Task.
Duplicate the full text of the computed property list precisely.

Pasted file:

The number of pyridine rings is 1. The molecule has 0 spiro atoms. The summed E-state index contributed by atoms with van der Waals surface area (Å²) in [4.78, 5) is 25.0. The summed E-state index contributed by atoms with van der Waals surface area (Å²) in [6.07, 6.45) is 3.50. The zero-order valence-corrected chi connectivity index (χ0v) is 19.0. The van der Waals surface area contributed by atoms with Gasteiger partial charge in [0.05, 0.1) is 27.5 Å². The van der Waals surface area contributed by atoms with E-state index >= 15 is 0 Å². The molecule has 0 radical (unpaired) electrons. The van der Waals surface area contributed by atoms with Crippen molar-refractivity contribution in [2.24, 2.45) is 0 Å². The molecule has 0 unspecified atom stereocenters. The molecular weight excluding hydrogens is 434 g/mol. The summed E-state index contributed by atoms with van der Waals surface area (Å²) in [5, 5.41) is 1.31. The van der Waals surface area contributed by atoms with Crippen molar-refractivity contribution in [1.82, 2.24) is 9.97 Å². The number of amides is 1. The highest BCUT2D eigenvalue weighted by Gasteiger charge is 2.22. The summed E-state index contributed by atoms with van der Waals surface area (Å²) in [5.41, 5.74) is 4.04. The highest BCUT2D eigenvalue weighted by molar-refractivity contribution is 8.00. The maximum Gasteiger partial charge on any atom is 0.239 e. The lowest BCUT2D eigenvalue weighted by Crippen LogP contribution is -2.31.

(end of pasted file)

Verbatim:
The number of pyridine rings is 1. The molecule has 0 spiro atoms. The summed E-state index contributed by atoms with van der Waals surface area (Å²) in [4.78, 5) is 25.0. The summed E-state index contributed by atoms with van der Waals surface area (Å²) in [6.07, 6.45) is 3.50. The zero-order valence-corrected chi connectivity index (χ0v) is 19.0. The van der Waals surface area contributed by atoms with Gasteiger partial charge in [0.05, 0.1) is 27.5 Å². The van der Waals surface area contributed by atoms with E-state index >= 15 is 0 Å². The molecule has 0 radical (unpaired) electrons. The van der Waals surface area contributed by atoms with Crippen molar-refractivity contribution in [2.24, 2.45) is 0 Å². The molecule has 0 unspecified atom stereocenters. The molecular weight excluding hydrogens is 434 g/mol. The summed E-state index contributed by atoms with van der Waals surface area (Å²) in [5, 5.41) is 1.31. The van der Waals surface area contributed by atoms with Crippen molar-refractivity contribution in [1.82, 2.24) is 9.97 Å². The number of amides is 1. The highest BCUT2D eigenvalue weighted by Gasteiger charge is 2.22. The summed E-state index contributed by atoms with van der Waals surface area (Å²) in [5.41, 5.74) is 4.04. The highest BCUT2D eigenvalue weighted by molar-refractivity contribution is 8.00. The maximum Gasteiger partial charge on any atom is 0.239 e. The lowest BCUT2D eigenvalue weighted by Crippen LogP contribution is -2.31.